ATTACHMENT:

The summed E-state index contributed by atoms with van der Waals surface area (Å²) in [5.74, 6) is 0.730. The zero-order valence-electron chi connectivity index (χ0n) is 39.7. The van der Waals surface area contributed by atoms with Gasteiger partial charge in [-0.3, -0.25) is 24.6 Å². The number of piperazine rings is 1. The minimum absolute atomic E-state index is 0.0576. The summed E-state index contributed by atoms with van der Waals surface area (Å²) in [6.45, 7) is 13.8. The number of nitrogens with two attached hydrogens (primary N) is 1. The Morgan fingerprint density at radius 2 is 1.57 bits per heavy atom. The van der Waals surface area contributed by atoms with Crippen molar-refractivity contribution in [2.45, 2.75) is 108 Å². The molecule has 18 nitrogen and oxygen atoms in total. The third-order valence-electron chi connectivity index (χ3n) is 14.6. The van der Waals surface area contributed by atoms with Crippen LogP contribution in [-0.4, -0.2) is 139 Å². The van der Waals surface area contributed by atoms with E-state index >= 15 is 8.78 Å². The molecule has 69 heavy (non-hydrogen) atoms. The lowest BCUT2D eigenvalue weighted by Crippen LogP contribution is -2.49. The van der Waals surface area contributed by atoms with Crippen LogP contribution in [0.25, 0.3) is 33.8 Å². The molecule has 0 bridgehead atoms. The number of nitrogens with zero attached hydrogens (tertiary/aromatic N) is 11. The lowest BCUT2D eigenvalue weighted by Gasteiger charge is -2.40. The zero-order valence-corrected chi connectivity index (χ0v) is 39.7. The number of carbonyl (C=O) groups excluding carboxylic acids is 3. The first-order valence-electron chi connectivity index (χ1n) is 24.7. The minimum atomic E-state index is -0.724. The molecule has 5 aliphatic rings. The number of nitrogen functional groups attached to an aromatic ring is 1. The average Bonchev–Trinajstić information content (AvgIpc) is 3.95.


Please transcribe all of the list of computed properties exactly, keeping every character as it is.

The summed E-state index contributed by atoms with van der Waals surface area (Å²) in [5.74, 6) is 0.730. The zero-order valence-electron chi connectivity index (χ0n) is 39.7. The van der Waals surface area contributed by atoms with Gasteiger partial charge in [-0.3, -0.25) is 24.6 Å². The number of piperazine rings is 1. The minimum absolute atomic E-state index is 0.0576. The summed E-state index contributed by atoms with van der Waals surface area (Å²) in [6.45, 7) is 13.8. The number of nitrogens with two attached hydrogens (primary N) is 1. The Morgan fingerprint density at radius 2 is 1.57 bits per heavy atom. The van der Waals surface area contributed by atoms with Crippen molar-refractivity contribution in [2.45, 2.75) is 108 Å². The molecule has 18 nitrogen and oxygen atoms in total. The third-order valence-electron chi connectivity index (χ3n) is 14.6. The van der Waals surface area contributed by atoms with Crippen LogP contribution in [-0.4, -0.2) is 139 Å². The van der Waals surface area contributed by atoms with E-state index >= 15 is 8.78 Å². The molecule has 69 heavy (non-hydrogen) atoms. The lowest BCUT2D eigenvalue weighted by Crippen LogP contribution is -2.49. The van der Waals surface area contributed by atoms with Crippen LogP contribution in [0.25, 0.3) is 33.8 Å². The molecule has 0 bridgehead atoms. The number of nitrogens with zero attached hydrogens (tertiary/aromatic N) is 11. The lowest BCUT2D eigenvalue weighted by Gasteiger charge is -2.40. The zero-order valence-corrected chi connectivity index (χ0v) is 39.7. The number of carbonyl (C=O) groups excluding carboxylic acids is 3. The first-order valence-electron chi connectivity index (χ1n) is 24.7. The minimum atomic E-state index is -0.724. The molecule has 5 aliphatic rings. The number of nitrogen functional groups attached to an aromatic ring is 1. The average Bonchev–Trinajstić information content (AvgIpc) is 3.95.